One child in three is living below the poverty line in parts of Kingston. As part of a new series of features David Lindsell spoke to parents about poverty and how the council intends to tackle it.

A single mum is one of a growing number of people forced to rely on food donations to put a meal on the table for her child.

Shannon Reynolds, 26, quit her job as a chef in Kingston to look after her 17-month-old daughter.

But she is only left with a small amount of money each week to pay for clothes, food, nappies and other bills for her and Amelie Rose at their home in New Malden.

Bouts of depression, triggered after she was attacked a few years ago in Camden, have not helped.

She said: “Financially it is really difficult as a single parent.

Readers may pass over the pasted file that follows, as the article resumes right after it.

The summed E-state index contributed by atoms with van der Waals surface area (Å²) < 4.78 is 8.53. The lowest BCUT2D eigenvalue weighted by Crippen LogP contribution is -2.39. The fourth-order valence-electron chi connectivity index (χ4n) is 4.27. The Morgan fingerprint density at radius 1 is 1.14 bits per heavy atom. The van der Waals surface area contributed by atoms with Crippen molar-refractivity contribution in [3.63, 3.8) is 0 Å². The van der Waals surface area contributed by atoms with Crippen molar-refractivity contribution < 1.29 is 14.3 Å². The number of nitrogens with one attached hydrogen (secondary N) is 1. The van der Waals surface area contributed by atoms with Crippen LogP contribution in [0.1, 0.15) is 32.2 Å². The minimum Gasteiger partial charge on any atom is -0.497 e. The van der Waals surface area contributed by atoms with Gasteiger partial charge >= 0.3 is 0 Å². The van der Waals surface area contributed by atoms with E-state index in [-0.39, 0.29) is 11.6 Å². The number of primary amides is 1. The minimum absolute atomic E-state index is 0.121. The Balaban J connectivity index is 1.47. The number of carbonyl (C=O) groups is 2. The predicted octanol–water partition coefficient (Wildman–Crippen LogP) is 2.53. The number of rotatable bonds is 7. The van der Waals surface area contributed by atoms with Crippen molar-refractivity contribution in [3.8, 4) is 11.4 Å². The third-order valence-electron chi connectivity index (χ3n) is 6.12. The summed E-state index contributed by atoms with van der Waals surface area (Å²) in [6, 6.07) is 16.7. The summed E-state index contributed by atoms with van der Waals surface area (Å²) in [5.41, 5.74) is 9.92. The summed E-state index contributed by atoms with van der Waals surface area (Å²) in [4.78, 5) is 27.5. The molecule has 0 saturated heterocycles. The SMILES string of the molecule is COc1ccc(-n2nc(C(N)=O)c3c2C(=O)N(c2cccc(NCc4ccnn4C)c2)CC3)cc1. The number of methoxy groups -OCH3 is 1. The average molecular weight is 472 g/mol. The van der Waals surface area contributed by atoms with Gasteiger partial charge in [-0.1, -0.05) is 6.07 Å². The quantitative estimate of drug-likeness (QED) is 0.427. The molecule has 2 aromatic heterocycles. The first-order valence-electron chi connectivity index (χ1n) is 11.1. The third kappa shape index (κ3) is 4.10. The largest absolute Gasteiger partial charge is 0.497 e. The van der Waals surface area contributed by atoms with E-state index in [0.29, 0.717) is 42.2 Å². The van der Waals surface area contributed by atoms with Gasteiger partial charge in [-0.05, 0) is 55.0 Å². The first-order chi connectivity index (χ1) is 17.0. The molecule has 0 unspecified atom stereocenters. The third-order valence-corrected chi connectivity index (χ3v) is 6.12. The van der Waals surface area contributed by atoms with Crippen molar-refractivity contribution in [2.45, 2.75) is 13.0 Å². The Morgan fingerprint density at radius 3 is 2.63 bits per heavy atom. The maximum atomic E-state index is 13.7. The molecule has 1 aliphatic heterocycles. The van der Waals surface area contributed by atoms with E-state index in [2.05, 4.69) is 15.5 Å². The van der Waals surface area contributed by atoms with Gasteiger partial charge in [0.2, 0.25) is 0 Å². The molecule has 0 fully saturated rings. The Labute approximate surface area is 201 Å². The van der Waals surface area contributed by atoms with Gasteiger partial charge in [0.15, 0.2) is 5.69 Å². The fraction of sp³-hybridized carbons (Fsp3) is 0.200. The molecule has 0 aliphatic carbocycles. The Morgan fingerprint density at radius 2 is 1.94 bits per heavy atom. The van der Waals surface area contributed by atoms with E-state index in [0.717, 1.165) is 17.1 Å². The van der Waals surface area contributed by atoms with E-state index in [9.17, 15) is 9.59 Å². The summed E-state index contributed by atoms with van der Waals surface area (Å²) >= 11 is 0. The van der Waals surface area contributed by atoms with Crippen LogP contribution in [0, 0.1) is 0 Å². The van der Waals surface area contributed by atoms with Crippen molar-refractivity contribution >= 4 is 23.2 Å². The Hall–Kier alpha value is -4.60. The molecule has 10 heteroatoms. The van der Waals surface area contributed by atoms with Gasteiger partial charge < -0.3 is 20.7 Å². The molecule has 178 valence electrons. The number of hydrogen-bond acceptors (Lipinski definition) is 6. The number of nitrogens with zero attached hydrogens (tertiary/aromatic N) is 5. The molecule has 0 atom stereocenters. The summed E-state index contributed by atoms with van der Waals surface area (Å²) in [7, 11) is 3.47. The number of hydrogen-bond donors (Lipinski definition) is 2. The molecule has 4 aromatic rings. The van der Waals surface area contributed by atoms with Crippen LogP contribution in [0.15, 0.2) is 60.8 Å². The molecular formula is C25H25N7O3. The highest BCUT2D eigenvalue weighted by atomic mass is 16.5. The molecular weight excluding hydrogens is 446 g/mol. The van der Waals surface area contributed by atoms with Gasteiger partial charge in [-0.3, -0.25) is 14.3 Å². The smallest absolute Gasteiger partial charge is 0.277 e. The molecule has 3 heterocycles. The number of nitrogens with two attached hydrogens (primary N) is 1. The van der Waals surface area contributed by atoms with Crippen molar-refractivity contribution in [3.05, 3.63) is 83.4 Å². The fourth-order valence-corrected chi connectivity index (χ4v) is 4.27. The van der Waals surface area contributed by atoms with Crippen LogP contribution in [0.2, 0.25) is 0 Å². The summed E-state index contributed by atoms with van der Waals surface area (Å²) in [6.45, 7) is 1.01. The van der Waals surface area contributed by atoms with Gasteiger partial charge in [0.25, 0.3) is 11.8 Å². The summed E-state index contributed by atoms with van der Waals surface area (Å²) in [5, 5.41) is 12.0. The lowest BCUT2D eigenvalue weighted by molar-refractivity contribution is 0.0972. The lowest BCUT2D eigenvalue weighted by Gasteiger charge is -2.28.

“Day-to-day life is really expensive.

“I have gone without meals. I buy things in a charity shop or Primark. If I have a spare £20 it goes on Amelie or educational toys.

“It scares me. I just don’t feel I’ll ever get the opportunity to get myself out of this situation. I want to give her the opportunity I didn’t necessarily have.”

But despite her tough situation, she said she did not see herself as living in poverty.

She said: “I suppose I am, but I have never really put myself in that bracket.”

Kingston Food Bank has given her food on a few occasions after she and others were identified as eligible for the emergency supplies donated by shoppers, churchgoers and others.

Miss Reynolds said: “It felt like it was Christmas. It really does make a huge difference. It is such a relief as well as the help. They were lovely.”

She said no-one should feel embarrassed about needing to rely on donations to live.

She said: “No. Grateful – not embarrassed. I would have been before I was in this situation.

“I would have felt sorry for them. People aren’t aware and they are embarrassed because they feel they are scroungers or whatever.”

Read how a father on his sick bed wept as he described how his wife and two daughters fell into financial problems.